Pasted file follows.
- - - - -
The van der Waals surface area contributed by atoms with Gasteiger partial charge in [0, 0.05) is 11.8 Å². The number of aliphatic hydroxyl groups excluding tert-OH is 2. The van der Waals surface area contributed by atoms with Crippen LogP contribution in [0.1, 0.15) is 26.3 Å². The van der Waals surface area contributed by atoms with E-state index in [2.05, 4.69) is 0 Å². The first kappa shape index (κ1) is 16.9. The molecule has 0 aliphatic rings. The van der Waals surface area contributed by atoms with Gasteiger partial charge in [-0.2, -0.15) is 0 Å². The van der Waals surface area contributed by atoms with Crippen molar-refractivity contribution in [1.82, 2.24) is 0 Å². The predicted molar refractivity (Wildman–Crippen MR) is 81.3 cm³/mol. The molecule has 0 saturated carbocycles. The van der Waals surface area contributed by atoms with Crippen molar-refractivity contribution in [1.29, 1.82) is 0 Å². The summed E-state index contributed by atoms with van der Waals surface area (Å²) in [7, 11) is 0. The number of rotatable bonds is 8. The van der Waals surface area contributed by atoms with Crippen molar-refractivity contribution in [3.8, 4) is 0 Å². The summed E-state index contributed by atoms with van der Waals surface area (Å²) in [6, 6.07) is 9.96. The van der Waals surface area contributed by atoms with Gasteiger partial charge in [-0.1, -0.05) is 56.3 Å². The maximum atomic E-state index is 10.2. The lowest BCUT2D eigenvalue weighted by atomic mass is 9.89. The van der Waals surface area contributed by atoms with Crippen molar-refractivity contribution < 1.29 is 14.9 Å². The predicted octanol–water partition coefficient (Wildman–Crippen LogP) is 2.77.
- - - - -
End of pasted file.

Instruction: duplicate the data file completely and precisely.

The van der Waals surface area contributed by atoms with Gasteiger partial charge in [0, 0.05) is 11.8 Å². The number of aliphatic hydroxyl groups excluding tert-OH is 2. The van der Waals surface area contributed by atoms with Crippen LogP contribution in [0.1, 0.15) is 26.3 Å². The van der Waals surface area contributed by atoms with E-state index in [2.05, 4.69) is 0 Å². The first kappa shape index (κ1) is 16.9. The molecule has 0 aliphatic rings. The van der Waals surface area contributed by atoms with Gasteiger partial charge in [-0.2, -0.15) is 0 Å². The van der Waals surface area contributed by atoms with Crippen molar-refractivity contribution in [1.82, 2.24) is 0 Å². The predicted molar refractivity (Wildman–Crippen MR) is 81.3 cm³/mol. The molecule has 0 saturated carbocycles. The van der Waals surface area contributed by atoms with Crippen molar-refractivity contribution in [1.29, 1.82) is 0 Å². The summed E-state index contributed by atoms with van der Waals surface area (Å²) in [7, 11) is 0. The number of rotatable bonds is 8. The van der Waals surface area contributed by atoms with Crippen molar-refractivity contribution in [3.8, 4) is 0 Å². The summed E-state index contributed by atoms with van der Waals surface area (Å²) in [6, 6.07) is 9.96. The van der Waals surface area contributed by atoms with Gasteiger partial charge in [-0.1, -0.05) is 56.3 Å². The maximum atomic E-state index is 10.2. The lowest BCUT2D eigenvalue weighted by atomic mass is 9.89. The van der Waals surface area contributed by atoms with Crippen molar-refractivity contribution < 1.29 is 14.9 Å². The predicted octanol–water partition coefficient (Wildman–Crippen LogP) is 2.77.